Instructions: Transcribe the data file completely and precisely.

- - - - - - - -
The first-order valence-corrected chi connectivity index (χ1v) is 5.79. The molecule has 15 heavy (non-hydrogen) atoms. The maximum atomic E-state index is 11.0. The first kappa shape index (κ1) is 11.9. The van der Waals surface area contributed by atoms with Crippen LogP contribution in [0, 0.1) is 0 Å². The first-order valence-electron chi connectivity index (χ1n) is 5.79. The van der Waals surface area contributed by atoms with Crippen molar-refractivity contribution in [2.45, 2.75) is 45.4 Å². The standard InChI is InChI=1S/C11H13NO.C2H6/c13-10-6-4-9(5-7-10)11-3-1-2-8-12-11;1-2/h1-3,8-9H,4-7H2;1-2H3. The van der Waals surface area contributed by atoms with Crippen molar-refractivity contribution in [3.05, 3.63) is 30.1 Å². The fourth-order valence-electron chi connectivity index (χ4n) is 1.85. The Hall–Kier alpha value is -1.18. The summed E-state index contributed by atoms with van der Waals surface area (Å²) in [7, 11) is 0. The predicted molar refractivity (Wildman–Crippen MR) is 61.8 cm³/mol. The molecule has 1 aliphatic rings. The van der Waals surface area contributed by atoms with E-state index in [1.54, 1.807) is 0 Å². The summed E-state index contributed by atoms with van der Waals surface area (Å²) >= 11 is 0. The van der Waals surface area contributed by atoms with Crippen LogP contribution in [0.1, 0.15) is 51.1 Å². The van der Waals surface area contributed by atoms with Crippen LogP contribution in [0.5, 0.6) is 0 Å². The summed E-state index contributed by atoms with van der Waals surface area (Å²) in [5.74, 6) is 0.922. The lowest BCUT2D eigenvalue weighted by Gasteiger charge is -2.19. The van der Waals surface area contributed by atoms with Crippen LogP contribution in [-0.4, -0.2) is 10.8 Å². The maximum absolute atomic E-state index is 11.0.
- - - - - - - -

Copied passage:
The first-order valence-corrected chi connectivity index (χ1v) is 5.79. The molecule has 15 heavy (non-hydrogen) atoms. The maximum atomic E-state index is 11.0. The first kappa shape index (κ1) is 11.9. The van der Waals surface area contributed by atoms with Crippen LogP contribution in [0, 0.1) is 0 Å². The first-order valence-electron chi connectivity index (χ1n) is 5.79. The van der Waals surface area contributed by atoms with Crippen molar-refractivity contribution in [2.45, 2.75) is 45.4 Å². The standard InChI is InChI=1S/C11H13NO.C2H6/c13-10-6-4-9(5-7-10)11-3-1-2-8-12-11;1-2/h1-3,8-9H,4-7H2;1-2H3. The van der Waals surface area contributed by atoms with Crippen molar-refractivity contribution in [3.05, 3.63) is 30.1 Å². The fourth-order valence-electron chi connectivity index (χ4n) is 1.85. The Hall–Kier alpha value is -1.18. The summed E-state index contributed by atoms with van der Waals surface area (Å²) in [7, 11) is 0. The predicted molar refractivity (Wildman–Crippen MR) is 61.8 cm³/mol. The molecule has 1 aliphatic rings. The van der Waals surface area contributed by atoms with E-state index in [1.54, 1.807) is 0 Å². The summed E-state index contributed by atoms with van der Waals surface area (Å²) >= 11 is 0. The van der Waals surface area contributed by atoms with Crippen LogP contribution in [0.1, 0.15) is 51.1 Å². The van der Waals surface area contributed by atoms with Crippen LogP contribution in [0.5, 0.6) is 0 Å². The summed E-state index contributed by atoms with van der Waals surface area (Å²) in [5.74, 6) is 0.922. The lowest BCUT2D eigenvalue weighted by Gasteiger charge is -2.19. The van der Waals surface area contributed by atoms with Crippen LogP contribution in [-0.4, -0.2) is 10.8 Å². The maximum absolute atomic E-state index is 11.0.